Texas Appeals Courts May Determine Whether Reasons for Setting Aside Verdict Were True – In re Toyota Motor Sales USA

By September 12, 2013 July 23rd, 2019 Auto Accidents, Product Liability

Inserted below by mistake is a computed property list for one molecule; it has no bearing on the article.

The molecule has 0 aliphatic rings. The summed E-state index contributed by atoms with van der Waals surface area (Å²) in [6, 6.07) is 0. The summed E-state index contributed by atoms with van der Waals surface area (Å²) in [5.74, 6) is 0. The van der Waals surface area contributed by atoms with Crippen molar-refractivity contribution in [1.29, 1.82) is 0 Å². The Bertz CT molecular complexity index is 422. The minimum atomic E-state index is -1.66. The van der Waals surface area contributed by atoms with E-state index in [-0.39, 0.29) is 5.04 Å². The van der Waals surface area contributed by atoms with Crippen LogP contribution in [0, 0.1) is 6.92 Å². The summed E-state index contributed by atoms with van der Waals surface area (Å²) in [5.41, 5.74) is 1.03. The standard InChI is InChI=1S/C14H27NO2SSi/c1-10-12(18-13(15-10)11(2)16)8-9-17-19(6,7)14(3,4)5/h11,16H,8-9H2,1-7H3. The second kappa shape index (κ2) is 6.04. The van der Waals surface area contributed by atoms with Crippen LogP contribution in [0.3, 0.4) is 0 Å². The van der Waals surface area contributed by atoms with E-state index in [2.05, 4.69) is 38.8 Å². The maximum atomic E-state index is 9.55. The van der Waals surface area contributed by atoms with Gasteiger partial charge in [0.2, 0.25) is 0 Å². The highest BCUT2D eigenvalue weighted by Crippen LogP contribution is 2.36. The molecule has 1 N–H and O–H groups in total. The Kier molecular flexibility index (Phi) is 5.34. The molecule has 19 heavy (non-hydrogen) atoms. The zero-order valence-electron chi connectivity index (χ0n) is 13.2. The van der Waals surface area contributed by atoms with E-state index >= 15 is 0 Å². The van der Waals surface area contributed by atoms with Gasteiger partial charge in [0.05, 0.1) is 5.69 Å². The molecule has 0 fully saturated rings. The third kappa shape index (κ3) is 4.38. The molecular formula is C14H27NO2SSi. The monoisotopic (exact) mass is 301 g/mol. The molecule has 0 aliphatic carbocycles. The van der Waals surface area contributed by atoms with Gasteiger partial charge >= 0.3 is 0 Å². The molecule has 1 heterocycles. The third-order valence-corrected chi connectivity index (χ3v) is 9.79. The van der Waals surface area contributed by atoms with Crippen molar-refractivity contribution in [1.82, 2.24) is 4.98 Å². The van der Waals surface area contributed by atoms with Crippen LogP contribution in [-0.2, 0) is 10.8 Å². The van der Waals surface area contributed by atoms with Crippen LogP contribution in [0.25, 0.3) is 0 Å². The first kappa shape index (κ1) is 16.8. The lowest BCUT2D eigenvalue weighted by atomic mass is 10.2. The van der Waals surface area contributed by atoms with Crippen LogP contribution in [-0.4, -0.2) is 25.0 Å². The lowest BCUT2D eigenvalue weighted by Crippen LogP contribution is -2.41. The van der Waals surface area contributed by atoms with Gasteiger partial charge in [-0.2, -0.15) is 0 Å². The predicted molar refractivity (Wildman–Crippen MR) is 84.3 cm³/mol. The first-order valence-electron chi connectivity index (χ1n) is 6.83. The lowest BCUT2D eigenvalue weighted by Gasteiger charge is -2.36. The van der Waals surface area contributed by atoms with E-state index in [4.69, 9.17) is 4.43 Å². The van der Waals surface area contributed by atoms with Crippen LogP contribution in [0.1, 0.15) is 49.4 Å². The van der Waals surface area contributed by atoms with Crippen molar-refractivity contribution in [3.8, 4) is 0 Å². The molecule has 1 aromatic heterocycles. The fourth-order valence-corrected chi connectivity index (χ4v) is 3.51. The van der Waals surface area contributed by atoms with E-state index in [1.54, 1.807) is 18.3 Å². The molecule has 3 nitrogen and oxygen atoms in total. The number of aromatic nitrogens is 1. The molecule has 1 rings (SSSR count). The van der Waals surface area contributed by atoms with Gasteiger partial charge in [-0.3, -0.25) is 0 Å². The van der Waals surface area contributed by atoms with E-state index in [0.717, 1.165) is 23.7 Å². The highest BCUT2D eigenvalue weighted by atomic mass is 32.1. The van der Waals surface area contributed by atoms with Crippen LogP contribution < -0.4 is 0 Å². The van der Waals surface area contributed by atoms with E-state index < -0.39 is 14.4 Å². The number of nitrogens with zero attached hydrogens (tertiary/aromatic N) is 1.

Because I handle a lot of cases involving defective product claims—both here in St. Louis and nationwide—I’m familiar with the issues raised by defective auto parts. Defective cars and car parts are a serious risk because no matter how safely you drive, you can get into an accident—or have one substantially worsened—anyway if there’s a serious defect in the car. The plaintiffs in In re Toyota Motor Sales USA, a Texas Supreme Court case, alleged a very serious safety flaw: defective seat belts. The case arose out of the crash of Richard King’s Toyota 4Runner, during which King was ejected from the SUV. The family claims this was caused by a defective seat belt system. The family won its products liability lawsuit, but the judge gave the defendants a new trial. The Texas Supreme Court ultimately agreed with a lower court that this was an abuse of discretion. King was driving along a highway when a semi truck turned in front of him. To avoid the truck, he swerved, but lost control of his SUV and rolled it over several times. He was ejected from the vehicle and sustained fatal injuries. His family sued Toyota and the dealership from which the 4Runner was purchased, saying the seat belt was defective. In a pretrial deposition, the responding Texas state trooper testified that he did not believe King had been wearing a seat belt, based on its position when the trooper arrived at the scene. Despite an order from the judge to exclude this trooper’s seat belt testimony as conclusory and inexpert, the Kings’ own counsel accidentally mentioned it once, after which Toyota’s counsel raised it twice. After the jury found for Toyota, the Kings’ attorney asked for a new trial, alleging Toyota’s counsel had violated a court order by raising the issue. The judge granted it, finding a new trial was required both as a sanction and because the violation created injustice. The Court of Appeals denied Toyota’s appeal. The Texas Supreme Court ultimately reversed those decisions, finding that a trial court must not only explain an order for a new trial, but that appeals courts are free to review the merits of that explanation. In this case, the high court found no merit in the new trial order, and thus an abuse of discretion by the trial court. Prior cases have required that an order for a new trial be understandable, reasonably specific, legally appropriate and issued “for valid reasons.” It makes little sense to allow trial courts to order a new trial for reasons that are procedurally correct but unsupported by the record, the court said. And under this standard, the court found that the trial court erred, because the record conflicts with its stated reasons. Because the Kings’ own counsel introduced the forbidden evidence and then failed to object to it, the court said, it waived any alleged error on that subject. Thus, the trial court was wrong to find error in Toyota’s subsequent use of the evidence. Because Toyota’s actions were appropriate, the court said, it was also wrong to use a new trial as a sanction. The Texas Supreme Court ruled here in a way that is consistent with how federal courts and many other jurisdictions already review orders. While the outcome was bad for the plaintiffs in this case and their auto accident attorney, it could help plaintiffs in other injury cases whose trial courts issue an order not supported by the evidence or the law. In general, when you sue an auto manufacturer for product defects, it’s not unusual for the case to go to an appeals court, just because these manufacturers tend to have deep pockets. Often, they would rather file an appeal they have little chance of winning than submit to it and set a precedent they don’t like. As a result, it’s vital to have an experienced attorney by your side, to reduce the chances of an appeal with any merit. If you or someone you love suffered a serious injury in a Missouri or southern Illinois crash caused by auto parts defects, you should contact Carey, Danis & Lowe. For a free consultation, you can reach us online or call 1-877-678-3400 today. Similar blog posts: Sixth Circuit Affirms Defense Verdict in Defective Lighter Design Lawsuit – Cummins v. Bic USA Seventh Circuit Revisits Washing Machine Defect Class Action in Light of Supreme Court Ruling – Butler v. Sears, Roebuck & Co. Seventh Circuit Vacates Tablesaw Injury Verdict for Evidentiary Mistakes – Stollings v. Ryobi Technologies